Having five chances to beat something, in this day and age, is nothing but a screw job. Especially when you take into consideration all the opposition. The controls are weak, and most cars spin out of control with the slightest shift from your thumb. Other racers can plow right through you and flip you on your back without warning, and hitting the wall renders the same outcome. Few things are labeled so it’s easy to get off course and turned the wrong way, losing the .10 second advantage you had. You’re going to crash and burn. A lot. If you don’t believe me, or think I suck at racing games keep in mind that Pocket Racers has a suicide button, in case you get into a bind, that will reset you back onto the track only after several seconds and everyone has passed you.

And yes, it is slightly possible that I’m bitter, or not any good at racing. I wouldn’t complain then, but you don’t just lose a life if you come in last. If you have a bad start, or simply grow weary of racing and quit your current run you still lose a soul, no matter if you’re first, last or just started.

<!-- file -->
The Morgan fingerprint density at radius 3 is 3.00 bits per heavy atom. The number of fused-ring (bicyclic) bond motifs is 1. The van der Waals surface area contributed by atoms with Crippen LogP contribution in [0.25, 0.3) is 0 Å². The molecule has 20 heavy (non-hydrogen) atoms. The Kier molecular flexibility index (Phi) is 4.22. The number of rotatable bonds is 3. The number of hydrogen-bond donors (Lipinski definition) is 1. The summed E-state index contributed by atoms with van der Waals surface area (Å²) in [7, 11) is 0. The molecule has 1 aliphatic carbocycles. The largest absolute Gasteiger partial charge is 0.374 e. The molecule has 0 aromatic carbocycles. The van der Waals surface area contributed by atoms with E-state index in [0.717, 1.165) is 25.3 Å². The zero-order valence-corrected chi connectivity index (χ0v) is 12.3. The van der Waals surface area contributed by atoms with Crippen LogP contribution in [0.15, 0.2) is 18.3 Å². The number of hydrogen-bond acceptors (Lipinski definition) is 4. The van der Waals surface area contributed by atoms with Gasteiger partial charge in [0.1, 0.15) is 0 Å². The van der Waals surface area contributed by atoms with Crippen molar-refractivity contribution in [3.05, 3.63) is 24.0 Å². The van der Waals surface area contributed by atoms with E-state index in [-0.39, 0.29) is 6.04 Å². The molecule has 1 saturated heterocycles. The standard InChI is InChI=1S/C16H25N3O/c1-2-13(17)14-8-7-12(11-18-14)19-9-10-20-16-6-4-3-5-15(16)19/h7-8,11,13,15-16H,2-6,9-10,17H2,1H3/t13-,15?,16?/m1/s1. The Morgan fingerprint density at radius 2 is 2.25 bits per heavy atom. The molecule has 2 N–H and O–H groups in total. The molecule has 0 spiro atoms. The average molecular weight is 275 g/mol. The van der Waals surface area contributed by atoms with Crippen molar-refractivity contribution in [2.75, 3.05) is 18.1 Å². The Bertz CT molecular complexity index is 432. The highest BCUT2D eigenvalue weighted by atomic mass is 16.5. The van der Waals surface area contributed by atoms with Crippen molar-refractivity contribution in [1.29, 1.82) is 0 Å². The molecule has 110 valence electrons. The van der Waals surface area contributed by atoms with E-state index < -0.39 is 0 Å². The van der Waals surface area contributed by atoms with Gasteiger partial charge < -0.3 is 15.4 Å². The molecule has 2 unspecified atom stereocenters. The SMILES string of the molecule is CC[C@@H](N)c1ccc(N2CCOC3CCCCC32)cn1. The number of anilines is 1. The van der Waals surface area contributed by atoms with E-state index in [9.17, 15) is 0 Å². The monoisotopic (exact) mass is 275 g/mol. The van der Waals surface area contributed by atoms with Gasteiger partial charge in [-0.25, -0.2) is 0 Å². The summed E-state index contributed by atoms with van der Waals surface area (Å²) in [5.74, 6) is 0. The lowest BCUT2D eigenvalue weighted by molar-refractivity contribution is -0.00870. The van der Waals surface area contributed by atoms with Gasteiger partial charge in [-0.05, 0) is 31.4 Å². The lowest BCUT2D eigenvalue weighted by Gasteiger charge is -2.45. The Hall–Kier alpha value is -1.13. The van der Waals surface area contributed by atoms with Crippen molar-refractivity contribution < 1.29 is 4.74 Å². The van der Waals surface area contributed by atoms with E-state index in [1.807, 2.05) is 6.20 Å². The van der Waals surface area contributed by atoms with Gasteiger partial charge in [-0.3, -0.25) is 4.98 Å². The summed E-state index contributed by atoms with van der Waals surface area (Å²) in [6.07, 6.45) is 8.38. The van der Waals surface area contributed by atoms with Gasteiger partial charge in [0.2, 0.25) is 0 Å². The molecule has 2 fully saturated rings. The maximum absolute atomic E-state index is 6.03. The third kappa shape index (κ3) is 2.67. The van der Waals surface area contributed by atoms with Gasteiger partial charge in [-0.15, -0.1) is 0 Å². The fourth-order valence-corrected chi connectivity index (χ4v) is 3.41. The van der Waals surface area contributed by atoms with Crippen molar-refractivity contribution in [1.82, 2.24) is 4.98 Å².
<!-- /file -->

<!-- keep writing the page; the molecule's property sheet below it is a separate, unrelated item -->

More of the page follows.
You’re forced to do everything all over again. But that also happens if you win all the races so what's the point?

It’s lose/lose. Great. I hated everything about Pocket Racers before that, but it wasn’t that teeth grinding, big vein pulsing in my forehead type of hate. Thank you for adding that one element that pushed it over the edge for me. One that serves no purpose other than the developers giving you the finger, and making a useless game harder than it ever needed to be. Maybe, just maybe, it could be perceived as challenging, but that only works when you like the other aspects. For something like Pocket Racers it just makes you put it down--for good. I regret that I ever picked it up.

I hate you Zig.


True's avatar
Community review by True (July 15, 2010)